Third, take your kids to TopGolf once a week, even in the winter. Get a club in their hands in an environment that they will find fun. The video game atmosphere at TopGolf is attractive to today’s kids, which should make it easier to get them to hit golf balls and by extension, maybe get them to a real golf course.

The death of the game is highly exaggerated and there are some things about golf that are encouraging. But, as in politics, all golf is local. Get out to your favorite course – and play.

TaylorMade M CGB irons longer, more forgiving

TaylorMade M CGB irons built for high launch and more distance throughout the entire set. (Photo courtesy of TaylorMade Golf)

When you use words like “longer” and “more forgiving” when referring to golf clubs, you usually associate those terms with drivers. But technology has advanced to make those words describe irons, as well.

TaylorMade introduces its M CGB irons, super game improvement clubs designed for mid-to-high handicap players. The M CGB starts with technology that has made other TaylorMade irons successful.

Face slots allow the iron face to flex and along with the Speed Pocket, is designed to increase speed and create more distance. Each M CGB club is designed with high Coefficient of Restitution (COR), which is the transfer of energy from the time the ball is contacted to when it leaves the clubface.

In other iron sets, COR is progressive and is maxed out in the long irons. In the M CBG, the COR is consistent throughout the set and results in high launch and maximum distance from the 4-iron through the pitching wedge.

Each clubhead is designed with tungsten weights that create high Moment of Inertia (MOI), which is the club’s resistance to twisting on off-center hits. The higher the MOI, the more forgiving the club is all over the face, no matter where the ball comes in contact with the club.

The M CGB has also been designed for draw bias. The company’s Inverted Cone technology has been moved toward the toe of each iron in this set. And the company says its Geocoustic technology create improved sound and feel.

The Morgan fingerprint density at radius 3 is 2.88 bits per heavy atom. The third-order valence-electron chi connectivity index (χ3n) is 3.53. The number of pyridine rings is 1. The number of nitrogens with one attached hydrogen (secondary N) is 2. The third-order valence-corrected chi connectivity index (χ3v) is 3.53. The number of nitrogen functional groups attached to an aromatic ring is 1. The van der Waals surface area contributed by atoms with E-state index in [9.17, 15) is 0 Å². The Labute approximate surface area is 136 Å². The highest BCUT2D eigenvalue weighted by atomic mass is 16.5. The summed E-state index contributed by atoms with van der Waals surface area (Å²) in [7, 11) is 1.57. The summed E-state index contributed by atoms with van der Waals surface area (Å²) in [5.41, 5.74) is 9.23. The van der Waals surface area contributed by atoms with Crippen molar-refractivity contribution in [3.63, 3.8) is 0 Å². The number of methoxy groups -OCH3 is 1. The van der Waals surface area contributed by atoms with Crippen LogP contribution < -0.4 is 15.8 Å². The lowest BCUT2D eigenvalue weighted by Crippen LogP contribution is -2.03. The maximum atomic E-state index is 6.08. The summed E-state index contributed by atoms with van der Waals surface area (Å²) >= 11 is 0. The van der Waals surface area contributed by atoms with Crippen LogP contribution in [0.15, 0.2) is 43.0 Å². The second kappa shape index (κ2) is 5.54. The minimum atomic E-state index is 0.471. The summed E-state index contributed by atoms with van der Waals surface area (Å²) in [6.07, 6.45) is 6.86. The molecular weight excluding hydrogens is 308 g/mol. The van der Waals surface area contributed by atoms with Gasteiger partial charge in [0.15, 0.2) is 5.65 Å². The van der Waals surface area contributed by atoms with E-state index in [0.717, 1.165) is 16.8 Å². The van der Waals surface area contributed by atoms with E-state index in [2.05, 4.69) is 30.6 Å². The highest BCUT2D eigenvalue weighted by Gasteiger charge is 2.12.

“The CGB name is iconic and represents some of the longest and most forgiving irons we’ve ever created at TaylorMade,” says Tomo Bystedt, Senior Director, Iron Product Creation. “The concept has now been re-created with all our latest technology to bring never before seen performance to golfers of all skill levels.”

The M CGB irons will be available at retailers beginning Sept. 29.


Day Trip: Mount Mitchell Golf Club

Mount Mitchell Golf Club is not only fun to play but is known for its scenery, sitting in the shadow of Mount Mitchell. (Photo Courtesy of Mount Mitchell Golf Club)

Where: Mount Mitchell Golf Club, Burnsville, N.C.

The Skinny: Located in the shadow of Mount Mitchell – at 6,683 feet, the largest peak in the Eastern U.S. – Mount Mitchell Golf Club sits in the valley of the South Toe River, which for the most part makes it a flat golf course. There is some elevation change on the back nine and only a few holes make it feel like a mountain golf course. That is, until you take in the scenery, which can cause you to pay less attention to your golf.

The course is player friendly but not downright easy. The back tees measure 6,495 yards and the course is about 3,000 feet above sea level, so the ball flies farther. But when you get to a three-hole stretch on the back nine, you’ll find some challenge. The 12th is a 530-yard par-5, the 13th is a par-4 of 430 yards and the 14th is the No. 1 handicap hole, a 450-yard par-4.

But the key word for Mount Mitchell Golf Club is “fun.” Everyone who plays has a good time and the course is almost always in superior condition. And the weather is nearly perfect. According to the club, Mount Mitchell is where “springtime spends the summer.” Mount Mitchell Golf Club opens in April and closes during the month of November.

The Tab: Monday through Thursday, greens fees are $49 for visitors and $44 for guests of the property’s townhouses, rental homes and other lodging. Friday through Sunday, it’s $65 for visitors and $55 for guests. There is a $44 senior rate for Monday through Thursday.